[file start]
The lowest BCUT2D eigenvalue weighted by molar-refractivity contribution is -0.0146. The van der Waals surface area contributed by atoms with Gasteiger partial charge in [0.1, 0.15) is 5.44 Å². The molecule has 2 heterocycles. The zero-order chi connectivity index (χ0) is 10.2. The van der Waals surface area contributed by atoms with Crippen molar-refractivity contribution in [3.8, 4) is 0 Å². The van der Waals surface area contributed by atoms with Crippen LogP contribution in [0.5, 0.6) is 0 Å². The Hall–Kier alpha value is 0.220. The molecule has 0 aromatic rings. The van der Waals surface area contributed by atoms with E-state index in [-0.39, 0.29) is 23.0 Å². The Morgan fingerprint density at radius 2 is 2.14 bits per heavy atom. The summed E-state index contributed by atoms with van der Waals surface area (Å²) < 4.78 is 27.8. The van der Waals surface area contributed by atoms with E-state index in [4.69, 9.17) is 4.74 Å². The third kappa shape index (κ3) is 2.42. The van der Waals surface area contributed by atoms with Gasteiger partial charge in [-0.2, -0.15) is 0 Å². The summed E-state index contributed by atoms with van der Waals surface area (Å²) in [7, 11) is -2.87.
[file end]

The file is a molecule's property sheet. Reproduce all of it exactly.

The lowest BCUT2D eigenvalue weighted by molar-refractivity contribution is -0.0146. The van der Waals surface area contributed by atoms with Gasteiger partial charge in [0.1, 0.15) is 5.44 Å². The molecule has 2 heterocycles. The zero-order chi connectivity index (χ0) is 10.2. The van der Waals surface area contributed by atoms with Crippen molar-refractivity contribution in [3.8, 4) is 0 Å². The van der Waals surface area contributed by atoms with Crippen LogP contribution in [0.5, 0.6) is 0 Å². The Hall–Kier alpha value is 0.220. The molecule has 0 aromatic rings. The van der Waals surface area contributed by atoms with E-state index in [-0.39, 0.29) is 23.0 Å². The Morgan fingerprint density at radius 2 is 2.14 bits per heavy atom. The summed E-state index contributed by atoms with van der Waals surface area (Å²) < 4.78 is 27.8. The van der Waals surface area contributed by atoms with E-state index in [4.69, 9.17) is 4.74 Å². The third kappa shape index (κ3) is 2.42. The van der Waals surface area contributed by atoms with Gasteiger partial charge in [-0.2, -0.15) is 0 Å². The summed E-state index contributed by atoms with van der Waals surface area (Å²) in [7, 11) is -2.87.